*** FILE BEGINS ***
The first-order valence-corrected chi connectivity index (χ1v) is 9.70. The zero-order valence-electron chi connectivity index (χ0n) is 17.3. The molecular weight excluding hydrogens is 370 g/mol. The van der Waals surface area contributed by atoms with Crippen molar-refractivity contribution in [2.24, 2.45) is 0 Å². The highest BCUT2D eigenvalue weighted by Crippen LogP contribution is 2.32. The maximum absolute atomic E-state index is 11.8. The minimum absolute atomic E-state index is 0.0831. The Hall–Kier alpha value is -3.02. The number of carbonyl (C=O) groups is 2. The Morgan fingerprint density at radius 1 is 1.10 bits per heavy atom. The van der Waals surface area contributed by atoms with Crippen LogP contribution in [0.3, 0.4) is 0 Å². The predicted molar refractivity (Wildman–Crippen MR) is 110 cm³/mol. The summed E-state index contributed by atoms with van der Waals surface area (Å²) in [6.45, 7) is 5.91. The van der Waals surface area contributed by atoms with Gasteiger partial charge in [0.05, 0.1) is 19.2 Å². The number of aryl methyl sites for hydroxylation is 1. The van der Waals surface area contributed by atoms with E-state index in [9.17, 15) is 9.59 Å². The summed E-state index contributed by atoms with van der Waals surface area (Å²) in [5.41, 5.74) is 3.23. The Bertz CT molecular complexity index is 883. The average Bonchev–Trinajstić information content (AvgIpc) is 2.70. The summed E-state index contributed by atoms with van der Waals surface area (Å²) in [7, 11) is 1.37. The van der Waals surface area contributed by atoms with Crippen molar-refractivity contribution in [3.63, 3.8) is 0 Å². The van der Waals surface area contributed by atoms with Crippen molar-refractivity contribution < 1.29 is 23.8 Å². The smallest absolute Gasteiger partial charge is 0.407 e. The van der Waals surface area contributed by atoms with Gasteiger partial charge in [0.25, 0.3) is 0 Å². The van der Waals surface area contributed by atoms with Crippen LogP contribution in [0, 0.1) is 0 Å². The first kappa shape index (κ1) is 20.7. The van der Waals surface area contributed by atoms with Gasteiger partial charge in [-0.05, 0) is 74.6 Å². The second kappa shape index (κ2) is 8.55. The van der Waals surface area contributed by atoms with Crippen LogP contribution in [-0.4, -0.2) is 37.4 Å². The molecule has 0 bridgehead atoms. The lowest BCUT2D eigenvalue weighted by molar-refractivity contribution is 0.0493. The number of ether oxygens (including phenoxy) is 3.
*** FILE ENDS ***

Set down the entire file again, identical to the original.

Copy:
The first-order valence-corrected chi connectivity index (χ1v) is 9.70. The zero-order valence-electron chi connectivity index (χ0n) is 17.3. The molecular weight excluding hydrogens is 370 g/mol. The van der Waals surface area contributed by atoms with Crippen molar-refractivity contribution in [2.24, 2.45) is 0 Å². The highest BCUT2D eigenvalue weighted by Crippen LogP contribution is 2.32. The maximum absolute atomic E-state index is 11.8. The minimum absolute atomic E-state index is 0.0831. The Hall–Kier alpha value is -3.02. The number of carbonyl (C=O) groups is 2. The Morgan fingerprint density at radius 1 is 1.10 bits per heavy atom. The van der Waals surface area contributed by atoms with Crippen LogP contribution in [0.3, 0.4) is 0 Å². The predicted molar refractivity (Wildman–Crippen MR) is 110 cm³/mol. The summed E-state index contributed by atoms with van der Waals surface area (Å²) in [6.45, 7) is 5.91. The van der Waals surface area contributed by atoms with Gasteiger partial charge in [0.05, 0.1) is 19.2 Å². The number of aryl methyl sites for hydroxylation is 1. The van der Waals surface area contributed by atoms with E-state index in [9.17, 15) is 9.59 Å². The summed E-state index contributed by atoms with van der Waals surface area (Å²) in [5.41, 5.74) is 3.23. The Bertz CT molecular complexity index is 883. The average Bonchev–Trinajstić information content (AvgIpc) is 2.70. The summed E-state index contributed by atoms with van der Waals surface area (Å²) in [7, 11) is 1.37. The van der Waals surface area contributed by atoms with Crippen molar-refractivity contribution in [3.63, 3.8) is 0 Å². The van der Waals surface area contributed by atoms with Crippen molar-refractivity contribution < 1.29 is 23.8 Å². The smallest absolute Gasteiger partial charge is 0.407 e. The van der Waals surface area contributed by atoms with Gasteiger partial charge in [0.25, 0.3) is 0 Å². The van der Waals surface area contributed by atoms with Crippen LogP contribution in [0, 0.1) is 0 Å². The first kappa shape index (κ1) is 20.7. The van der Waals surface area contributed by atoms with Gasteiger partial charge in [-0.05, 0) is 74.6 Å². The second kappa shape index (κ2) is 8.55. The van der Waals surface area contributed by atoms with Crippen LogP contribution in [-0.4, -0.2) is 37.4 Å². The molecule has 0 bridgehead atoms. The lowest BCUT2D eigenvalue weighted by molar-refractivity contribution is 0.0493. The number of ether oxygens (including phenoxy) is 3.